DAMASCUS, Syria (AFP) — The Syrian army gave residents 48 hours to leave areas of the capital, where clashes are taking place between security forces and rebels pushing their "Damascus Volcano" offensive.
"These extremely violent clashes should continue in the next 48 hours to cleanse Damascus of terrorists by the time Ramadan begins" today, a security source told AFP, referring to the Muslim fasting month.
The Britain-based Syrian Observatory for Human Rights watchdog said that in the western district of Mazzeh alone, hundreds of people were on the move, "fearing a large-scale operation by regime troops."
Residents also fled the southern district of Tadamon and the Palestinian refugee camp Yarmuk, it said.
"The army stormed the Qaboon district with a large number of tanks," the Observatory's Rami Abdel Rahman told AFP.
The situation "is worse than catastrophic," one Damascus resident told AFP. "The medical and humanitarian situation is getting worse."
The authorities announced that state funerals will held today for the three regime officials killed in Wednesday's bombing.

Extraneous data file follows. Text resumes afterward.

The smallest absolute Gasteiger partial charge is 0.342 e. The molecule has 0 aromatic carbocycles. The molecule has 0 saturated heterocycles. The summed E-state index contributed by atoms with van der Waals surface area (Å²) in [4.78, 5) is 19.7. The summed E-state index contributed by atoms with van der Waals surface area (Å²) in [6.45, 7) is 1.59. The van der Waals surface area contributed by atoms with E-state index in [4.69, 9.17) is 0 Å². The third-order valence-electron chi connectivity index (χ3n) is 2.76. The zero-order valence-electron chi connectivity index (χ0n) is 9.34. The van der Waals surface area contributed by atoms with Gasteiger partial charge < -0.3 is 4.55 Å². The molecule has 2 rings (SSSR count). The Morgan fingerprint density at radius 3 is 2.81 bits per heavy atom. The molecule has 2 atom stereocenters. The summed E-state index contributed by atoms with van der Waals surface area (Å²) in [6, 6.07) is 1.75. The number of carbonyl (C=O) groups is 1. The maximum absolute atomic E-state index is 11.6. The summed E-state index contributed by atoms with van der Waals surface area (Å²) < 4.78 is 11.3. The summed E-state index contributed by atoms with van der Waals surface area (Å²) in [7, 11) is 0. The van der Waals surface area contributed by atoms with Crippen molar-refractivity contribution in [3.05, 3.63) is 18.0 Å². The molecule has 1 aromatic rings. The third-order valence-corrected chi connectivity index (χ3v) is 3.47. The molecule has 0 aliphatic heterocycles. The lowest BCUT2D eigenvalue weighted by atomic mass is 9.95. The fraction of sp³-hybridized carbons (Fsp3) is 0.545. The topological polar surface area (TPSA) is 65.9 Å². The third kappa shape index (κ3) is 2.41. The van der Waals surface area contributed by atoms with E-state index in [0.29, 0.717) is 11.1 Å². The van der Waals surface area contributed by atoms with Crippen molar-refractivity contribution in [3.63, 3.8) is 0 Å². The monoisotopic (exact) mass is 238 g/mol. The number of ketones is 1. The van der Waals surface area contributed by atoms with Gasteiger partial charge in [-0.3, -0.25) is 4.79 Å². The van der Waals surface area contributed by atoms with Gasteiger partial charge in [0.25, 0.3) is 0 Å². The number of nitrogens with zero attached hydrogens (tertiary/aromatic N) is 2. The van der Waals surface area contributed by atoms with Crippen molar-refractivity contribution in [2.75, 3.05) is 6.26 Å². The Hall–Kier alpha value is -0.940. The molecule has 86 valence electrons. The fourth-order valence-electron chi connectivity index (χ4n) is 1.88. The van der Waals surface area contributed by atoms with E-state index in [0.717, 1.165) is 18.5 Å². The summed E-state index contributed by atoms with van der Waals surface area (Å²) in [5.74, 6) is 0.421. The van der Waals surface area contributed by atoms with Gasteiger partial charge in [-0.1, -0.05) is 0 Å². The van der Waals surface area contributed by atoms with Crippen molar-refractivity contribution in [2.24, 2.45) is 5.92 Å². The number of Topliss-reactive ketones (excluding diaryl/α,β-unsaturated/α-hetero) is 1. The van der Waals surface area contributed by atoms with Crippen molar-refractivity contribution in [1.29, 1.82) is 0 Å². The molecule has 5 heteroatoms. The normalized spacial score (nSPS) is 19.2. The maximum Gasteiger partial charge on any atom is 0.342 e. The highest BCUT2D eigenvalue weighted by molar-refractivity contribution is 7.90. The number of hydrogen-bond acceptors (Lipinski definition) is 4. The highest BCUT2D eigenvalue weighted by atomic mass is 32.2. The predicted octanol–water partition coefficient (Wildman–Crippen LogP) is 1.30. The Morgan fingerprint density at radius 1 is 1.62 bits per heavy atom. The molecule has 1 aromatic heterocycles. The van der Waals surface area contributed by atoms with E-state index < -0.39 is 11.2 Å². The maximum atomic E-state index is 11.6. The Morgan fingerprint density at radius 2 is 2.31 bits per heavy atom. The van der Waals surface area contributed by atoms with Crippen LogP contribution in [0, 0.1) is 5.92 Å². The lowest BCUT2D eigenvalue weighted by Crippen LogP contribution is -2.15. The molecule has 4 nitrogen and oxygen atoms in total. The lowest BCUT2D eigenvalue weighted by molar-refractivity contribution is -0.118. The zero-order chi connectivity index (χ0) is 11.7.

"State funerals will be held in Damascus tomorrow, and then each of the bodies will be transported to his native town to be buried there," a security source told AFP.
Assad's brother-in-law and one of the Syrian security apparatus' hawks, Assef Shawkat, will be buried in the western province of Tartus.
Defence minister Daoud Rajha will be buried in his Christian town of Maalula near Damascus, and crisis cell chief Hassan Turkmani in northern Aleppo.
Assad's mother Anissa and his sister Bushra — Shawkat's widow — were in Tartus, on the Mediterranean coast, to receive condolences but it was unclear whether Assad himself would attend the funerals.
As deputy defence minister and a former military intelligence chief, Shawkat was hated by the anti-regime opposition.
He belonged to the Alawite community — a Shiite offshoot of Islam to which Assad's family also adheres.
The Observatory's Abdel Rahman said: "There is an escalation by the Syrian regime to avenge the operation that targeted the (security chiefs).
"The rebels have also escalated to reap the fruits of the attack, and to try to finish off the battle" for Damascus, he added.
A total of 107 were killed in violence yesterday — 47 soldiers, 42 civilians and 18 rebel fighters, according to the Observatory's figures.